Parties entering into construction contracts in Alberta are well served to understand the function, implications, and interpretations surrounding Cash Allowances and PC Sums prior to submitting a tender or accepting a tender. The application of these terms may have a significant impact on the amounts owing under the contract. Proactive steps to understand the nuances of these terms (and the CCDC 2 Contract more generally) can potentially save both Contractors and Owners significant headaches (legal, financial, and otherwise) before they become headaches.

For any questions related to Cash Allowances or Prime Cost Sums as they apply to your construction contract, please contact a member of our Construction Law team at McLennan Ross. We are happy to advise you at any stage, whether you are tendering a bid, considering accepting a proposal, or if a dispute has arisen in relation to any of the foregoing.

[1] Canadian Construction Documents Committee, “CCDC 2 – 2020 Stipulated Price Contract” (2020), Online: CCDC <>.

[2] See Maritime Fence Ltd v Parks Canada Agency, [2011] CITT No 28 at paras 23-28.

[3] Canusa Construction Ltd. v. Central Native Fishermen's Cooperative, 1982 CarswellBC 2661, 15 ACWS (2d) 518 at para 10 [Canusa Construction].

[4] Ibid at para 2. (An engineering firm was retained to act as both an engineer and a project manager. Their responsibilities were “analyzing the proposals when received, preparing working drawings and a construction schedule, and general supervision of the performance of the Contractor”)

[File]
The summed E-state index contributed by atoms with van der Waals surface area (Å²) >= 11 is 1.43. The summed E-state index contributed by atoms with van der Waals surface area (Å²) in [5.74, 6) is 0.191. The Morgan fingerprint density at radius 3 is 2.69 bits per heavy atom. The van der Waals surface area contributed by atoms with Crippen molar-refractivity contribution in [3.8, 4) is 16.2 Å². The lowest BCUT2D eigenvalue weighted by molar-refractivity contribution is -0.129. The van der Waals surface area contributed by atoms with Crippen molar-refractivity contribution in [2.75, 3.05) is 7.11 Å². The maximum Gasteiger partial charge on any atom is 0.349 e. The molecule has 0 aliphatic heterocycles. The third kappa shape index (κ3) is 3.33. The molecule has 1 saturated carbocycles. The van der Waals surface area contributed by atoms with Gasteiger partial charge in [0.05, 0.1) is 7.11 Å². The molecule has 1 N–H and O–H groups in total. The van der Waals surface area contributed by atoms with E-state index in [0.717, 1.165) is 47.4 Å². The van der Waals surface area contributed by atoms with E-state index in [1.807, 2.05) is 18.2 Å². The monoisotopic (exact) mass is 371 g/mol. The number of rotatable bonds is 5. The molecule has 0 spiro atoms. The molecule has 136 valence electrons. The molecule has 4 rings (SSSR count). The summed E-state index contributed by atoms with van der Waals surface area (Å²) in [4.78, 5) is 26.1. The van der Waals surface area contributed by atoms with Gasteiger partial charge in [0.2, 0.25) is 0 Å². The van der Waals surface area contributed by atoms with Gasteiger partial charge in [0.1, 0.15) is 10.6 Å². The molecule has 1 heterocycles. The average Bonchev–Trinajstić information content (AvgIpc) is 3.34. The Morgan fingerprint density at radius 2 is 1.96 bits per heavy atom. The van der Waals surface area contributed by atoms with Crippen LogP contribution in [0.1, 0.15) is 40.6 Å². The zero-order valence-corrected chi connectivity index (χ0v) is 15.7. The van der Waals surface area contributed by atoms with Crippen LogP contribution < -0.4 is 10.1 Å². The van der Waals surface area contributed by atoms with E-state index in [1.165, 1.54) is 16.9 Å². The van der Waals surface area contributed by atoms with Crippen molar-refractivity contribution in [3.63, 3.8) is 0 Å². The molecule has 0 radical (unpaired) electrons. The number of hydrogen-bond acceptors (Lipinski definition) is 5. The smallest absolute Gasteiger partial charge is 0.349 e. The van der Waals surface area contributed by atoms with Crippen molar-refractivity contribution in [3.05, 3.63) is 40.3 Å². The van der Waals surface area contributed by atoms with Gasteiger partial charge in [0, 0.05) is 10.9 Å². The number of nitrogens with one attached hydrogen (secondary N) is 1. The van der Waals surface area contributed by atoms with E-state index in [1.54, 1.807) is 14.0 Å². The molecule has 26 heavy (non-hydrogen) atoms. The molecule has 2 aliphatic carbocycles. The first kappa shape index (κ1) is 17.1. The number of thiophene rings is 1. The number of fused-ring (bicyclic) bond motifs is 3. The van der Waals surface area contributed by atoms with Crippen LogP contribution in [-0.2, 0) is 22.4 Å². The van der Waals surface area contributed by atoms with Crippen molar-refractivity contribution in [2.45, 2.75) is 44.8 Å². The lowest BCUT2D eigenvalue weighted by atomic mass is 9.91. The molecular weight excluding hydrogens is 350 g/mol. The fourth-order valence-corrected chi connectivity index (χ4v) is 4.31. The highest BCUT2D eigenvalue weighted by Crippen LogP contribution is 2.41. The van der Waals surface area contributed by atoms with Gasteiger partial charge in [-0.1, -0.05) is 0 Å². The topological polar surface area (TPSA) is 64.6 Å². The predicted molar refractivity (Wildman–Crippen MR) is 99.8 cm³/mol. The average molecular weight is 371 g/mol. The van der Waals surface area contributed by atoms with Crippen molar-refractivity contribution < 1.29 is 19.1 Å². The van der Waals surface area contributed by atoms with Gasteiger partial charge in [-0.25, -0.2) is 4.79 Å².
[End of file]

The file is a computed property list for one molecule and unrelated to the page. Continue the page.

[5] Ibid at paras 11, 13.

[6] Ibid at paras 12-13.

[7] Ibid at paras 16-17.

[8] Hendriks Construction Ltd v Jackie, 2015 ABQB 782 [Hendriks Construction].

[9] ASC (AB) Facility Inc v Man-Shield (Alta) Construction, 2018 ABQB 130 [Man-Shield ABQB] aff’d 2019 ABCA 379.

[10] Hendriks Construction, supra note 8 at para 29.

[11] Ibid at paras 73-74.

[12] Ibid at para 137. (“the only PC Sums or allowances considered as part of the Contract are those listed in the PC Sum Letter … [and] Change Order 3”)

[13] Man-Shield ABQB, supra note 9 at para 44.

[14] The 2020 CCDC 2 Contract reads at GC 4.1.4: “Where the actual cost of the Work under any cash allowance exceeds the amount of the allowance, any unexpended amounts from other cash allowances shall be reallocated, at the Consultant’s direction, to cover the shortfall, and, in that case, there shall be no additional amount added to the Contract Price for overhead and profit. Only where the actual cost of the Work under all cash allowances exceeds the total amount of all cash allowances shall the Contractor be compensated for the excess incurred and substantiated, plus an amount for overhead and profit on the excess only, as set out in the Contract Documents.”

[15] Man-Shield ABQB, supra note 9 at para 47.

[16] Ibid at para 51.

[17] Ibid at para 51.

[18] Ibid at para 48.

[19] Ibid at para 48.

[20] Ibid at paras 49-50.

[21] Ibid at paras 49-50.

[22] Ibid at para 51.